• 当㆓此時㆒永不㆑奉㆑拝㆓恩顔㆒。骨肉同胞義已絶宿運極似㆑空乎。将亦感㆓先世業因㆒乎。悲哉、此条故亡父尊霊不㆓再誕㆒誰人申被㆓愚意悲嘆㆒、何人垂㆓哀憐㆒乎。事新申状雖㆑似㆓述懐㆒義経彼身体髪膚受㆓父母㆒不㆑経㆓幾時節㆒故頭殿御他界間為㆑孤被㆑抱㆓母懐中㆒自㆑赴㆓大和国宇多郡㆒以来未㆑住㆓一日片時安堵思㆒雖㆑存㆘無㆓甲斐㆒命㆖京都経廻難治間隠㆓身在在所所㆒為㆑栖㆓辺土遠国㆒被㆑服㆓仕土民百姓等㆒。然交契忽純熟為㆓平家一族追討㆒令㆓上洛㆒手合誅戮㆓木曾義仲㆒後為㆑傾㆓平家㆒或時峨峨巌石鞭㆓駿馬㆒為㆑敵不㆑顧㆑亡㆑命、或時漫漫大海凌㆓風波難㆒不㆑痛㆑沈㆓身於海底㆒懸㆓骸於鯨鯢腮㆒。加㆑之枕㆓甲冑㆒業㆓弓箭本意㆒併奉㆑休㆓亡魂憤㆒欲㆑遂㆓年来宿望㆒外無㆓他事㆒。剰義経補㆓任五位尉㆒条当家重職何事若㆑是、雖㆑然今憂深嘆切也。自㆑非㆓仏神御助㆒外争達㆓愁訴㆒。依㆑之以㆓諸神諸社牛王宝印裏㆒全不㆑挿㆓野心㆒旨奉㆑請㆓驚日本国中大小神祇冥道㆒雖㆑書㆓進数通起請文㆒猶以無㆓御宥免㆒。夫我国神国也神不㆑享㆓非礼㆒。所㆑憑非㆑他偏仰㆓貴殿広大慈悲㆒窺㆓便宜㆒令㆑達㆓高聞㆒廻㆓秘計㆒被㆑宥㆓無㆑過旨㆒預㆓放免㆒積善余慶及㆓家門㆒栄花永伝㆓子孫㆒。仍開㆓年来愁眉㆒得㆓一期安寧㆒。不㆑尽㆓書紙㆒。併令㆓省略㆒候畢
    • 元歴二年六月五日 源義経進上
  • 1185/6/5 義経, 腰越状
  • 1189/6/15 義経, 衣川舘にて自刃
  • 1187/11/30 藤原秀衡没
  • 1189/10/14 泰衡没

>Top 28. (1185/8/6) The Great Earthquake:

  • The men of the Heike were no more, and all was quiet in the west. Provinces obeyed their governors and estates their stewards. People high and low were feeling secure when, on the ninth of the seventh month, at midday, the earth shook violently for quite a long time. Within the confines of the imperial capital, in the Shirakawa district of the city, the shock destroyed six great temples. Of the Hoshoji pagoda's nine stories, the upper six fell to the ground. At Tokujoju-in pagoda's nine stories, the upper six fell to the ground. At Tokujoju-in seventeen bays of the thirty-three-bay hall collapsed.
    • Imperial palace buildings, the homes of the noblest gentlemen, shrines to the gods, imposing temples, houses of the least of the people came crashing down with a thunderous roar, while dust rose like smoke in billowing clouds. The sky turned black, blotting out the sun. Old and young grew faint with terror; fear struck courtiers and commoners. Provinces far and wide suffered equal disaster. The earth split open, and water gushed forth; great boulders cracked and rolled into ravines; mountains gave way and slid into rivers; the sea burst from its bed and swamped the shore. Waves flung coasting boats violently about; under the hooves of passing horses, the ground failed. When flood threatens, high ground offers safety, and crossing a river affords refuge from fire, but crossing a river affords refuge from fire, but there is no escape from an earthquake. Only a bird could fly away through the sky; only a dragon could rise and mount the clouds. The number of people crushed beneath the ruins around Shirakawa or Rokuhara and throughout the city passed all counting. three among the four major elements - water, fire, and air - cause harm often enough, but not earth, surely. Moved by blind panic, high and low shut themselves behind closed doors. Each time the heavens roared or the ground shook, a chorus of voices, certain of death, rose in screams and loud appeals to the Name. Seventy-, eight-, or ninety-year-olds, aghast that the world should end so very soon, raised shrieks that set the children bawling.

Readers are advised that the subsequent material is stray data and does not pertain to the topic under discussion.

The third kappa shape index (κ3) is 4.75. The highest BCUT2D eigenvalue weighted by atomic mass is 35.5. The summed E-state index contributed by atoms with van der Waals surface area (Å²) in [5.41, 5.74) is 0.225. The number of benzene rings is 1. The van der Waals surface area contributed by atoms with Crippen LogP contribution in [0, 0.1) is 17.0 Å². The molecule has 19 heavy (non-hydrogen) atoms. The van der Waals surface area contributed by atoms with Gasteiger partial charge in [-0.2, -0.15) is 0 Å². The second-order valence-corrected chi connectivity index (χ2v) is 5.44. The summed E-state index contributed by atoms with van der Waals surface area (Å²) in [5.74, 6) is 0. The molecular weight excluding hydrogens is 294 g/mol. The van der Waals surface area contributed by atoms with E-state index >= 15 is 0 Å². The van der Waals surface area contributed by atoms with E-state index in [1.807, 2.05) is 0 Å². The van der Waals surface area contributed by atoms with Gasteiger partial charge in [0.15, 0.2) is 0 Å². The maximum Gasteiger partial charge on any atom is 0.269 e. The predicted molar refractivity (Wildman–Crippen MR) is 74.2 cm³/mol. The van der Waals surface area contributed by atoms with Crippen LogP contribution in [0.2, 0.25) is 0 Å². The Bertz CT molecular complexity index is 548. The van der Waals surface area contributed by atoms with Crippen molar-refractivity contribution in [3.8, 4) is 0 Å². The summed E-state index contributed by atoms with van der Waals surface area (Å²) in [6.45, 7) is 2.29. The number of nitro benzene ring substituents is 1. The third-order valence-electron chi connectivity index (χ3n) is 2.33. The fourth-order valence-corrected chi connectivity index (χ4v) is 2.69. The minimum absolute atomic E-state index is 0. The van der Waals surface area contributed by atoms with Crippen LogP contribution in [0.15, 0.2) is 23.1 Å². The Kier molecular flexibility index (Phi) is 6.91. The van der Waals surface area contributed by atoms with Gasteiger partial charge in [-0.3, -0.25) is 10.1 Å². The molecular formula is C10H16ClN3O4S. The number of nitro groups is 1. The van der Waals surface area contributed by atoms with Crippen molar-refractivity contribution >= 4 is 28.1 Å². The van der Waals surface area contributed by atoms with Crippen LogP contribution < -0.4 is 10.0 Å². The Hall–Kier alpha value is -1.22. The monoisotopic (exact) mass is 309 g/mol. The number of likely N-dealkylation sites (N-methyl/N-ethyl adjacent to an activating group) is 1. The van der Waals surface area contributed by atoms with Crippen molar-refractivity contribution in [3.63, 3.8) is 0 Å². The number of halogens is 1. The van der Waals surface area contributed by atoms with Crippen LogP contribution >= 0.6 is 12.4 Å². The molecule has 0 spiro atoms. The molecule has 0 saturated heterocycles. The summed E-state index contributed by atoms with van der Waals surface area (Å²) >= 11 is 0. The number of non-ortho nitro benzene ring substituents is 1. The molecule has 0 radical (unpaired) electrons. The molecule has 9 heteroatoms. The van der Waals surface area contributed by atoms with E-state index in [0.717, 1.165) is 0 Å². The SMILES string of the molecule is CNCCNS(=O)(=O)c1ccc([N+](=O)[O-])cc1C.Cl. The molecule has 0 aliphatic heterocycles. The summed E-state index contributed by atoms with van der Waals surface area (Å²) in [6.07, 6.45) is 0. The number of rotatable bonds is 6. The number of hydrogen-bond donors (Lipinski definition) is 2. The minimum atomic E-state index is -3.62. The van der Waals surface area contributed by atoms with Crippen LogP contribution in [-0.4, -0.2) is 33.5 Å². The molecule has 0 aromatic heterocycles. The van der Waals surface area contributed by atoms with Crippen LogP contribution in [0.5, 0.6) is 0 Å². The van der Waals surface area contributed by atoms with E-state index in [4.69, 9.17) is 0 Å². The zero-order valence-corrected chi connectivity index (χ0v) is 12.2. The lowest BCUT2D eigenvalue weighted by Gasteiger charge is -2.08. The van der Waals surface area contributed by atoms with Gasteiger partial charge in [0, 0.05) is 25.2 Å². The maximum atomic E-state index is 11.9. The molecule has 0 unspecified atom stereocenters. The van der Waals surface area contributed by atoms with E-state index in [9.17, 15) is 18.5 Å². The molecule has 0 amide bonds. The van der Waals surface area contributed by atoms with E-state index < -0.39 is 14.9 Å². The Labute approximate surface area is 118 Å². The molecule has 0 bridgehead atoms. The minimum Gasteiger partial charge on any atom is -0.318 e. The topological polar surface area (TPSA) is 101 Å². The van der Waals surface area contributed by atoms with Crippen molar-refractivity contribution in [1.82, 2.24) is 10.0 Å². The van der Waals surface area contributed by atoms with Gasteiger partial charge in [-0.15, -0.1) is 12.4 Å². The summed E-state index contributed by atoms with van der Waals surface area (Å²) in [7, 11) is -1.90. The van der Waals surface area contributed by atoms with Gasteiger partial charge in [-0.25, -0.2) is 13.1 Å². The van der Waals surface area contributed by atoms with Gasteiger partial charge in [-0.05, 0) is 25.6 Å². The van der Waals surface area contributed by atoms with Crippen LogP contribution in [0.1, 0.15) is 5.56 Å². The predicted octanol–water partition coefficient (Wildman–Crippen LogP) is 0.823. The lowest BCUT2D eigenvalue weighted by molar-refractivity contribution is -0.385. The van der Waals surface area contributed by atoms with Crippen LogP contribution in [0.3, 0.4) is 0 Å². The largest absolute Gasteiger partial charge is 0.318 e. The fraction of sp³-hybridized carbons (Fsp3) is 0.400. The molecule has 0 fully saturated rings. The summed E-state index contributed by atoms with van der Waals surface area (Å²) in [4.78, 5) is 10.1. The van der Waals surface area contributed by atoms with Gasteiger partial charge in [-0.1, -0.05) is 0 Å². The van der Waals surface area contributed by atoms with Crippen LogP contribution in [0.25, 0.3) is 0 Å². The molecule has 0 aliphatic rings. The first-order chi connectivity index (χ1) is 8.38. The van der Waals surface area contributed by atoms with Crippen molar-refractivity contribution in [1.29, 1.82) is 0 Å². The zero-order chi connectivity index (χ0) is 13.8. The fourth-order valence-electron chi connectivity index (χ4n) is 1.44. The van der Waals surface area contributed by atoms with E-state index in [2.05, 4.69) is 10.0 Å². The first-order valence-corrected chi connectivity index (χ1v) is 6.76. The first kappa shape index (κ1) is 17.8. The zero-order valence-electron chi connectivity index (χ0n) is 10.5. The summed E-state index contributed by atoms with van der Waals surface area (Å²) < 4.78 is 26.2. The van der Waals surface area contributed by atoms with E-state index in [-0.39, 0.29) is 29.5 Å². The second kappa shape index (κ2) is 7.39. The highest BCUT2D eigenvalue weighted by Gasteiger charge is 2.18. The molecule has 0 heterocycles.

• Cloistered Emperor Go-Shirakawa happened then to be on a pilgrimage to Imagumano So many deaths and the resulting pollution hastened his return to his Rokujo residence. What he and his entourage saw on the way must have torn at their hearts. While the emperor rode in the imperial palanquin out to the shore of his lake, the cloistered sovereign settled into a tent in the garden south of his mansion. The greatest ladies fled their collapsed residences by palanquin or carriage. Doctors learned in astrology rushed in, warning that that very night, at the hours of the boar or the rat, the world would overturn. To call this prediction terrifying would be a gross understatement.
    • They say that during the earthquake in Saiko 3, third month and eighth day, under the reign of Emperor Montoku, the head of the Buddha at Todaiji fell to the ground. During another, in Tengyo 2, fourth month, fifth day, the emperor fled his palace for refuge in a fifty-foot tent put up before the Joneiden. But all that happened too long ago to merit that much attention now. Surely the like of this disaster will never in times to come recur. The emperor had left his capital, to drown far away in the ocean; ministers and senior nobles had been paraded through the streets and their heads hung at the prison gate. There has always been reason to fear the vengeful rage of angry ghosts. Everyone endowed with some sense therefore looked with deep apprehension to what the future might bring.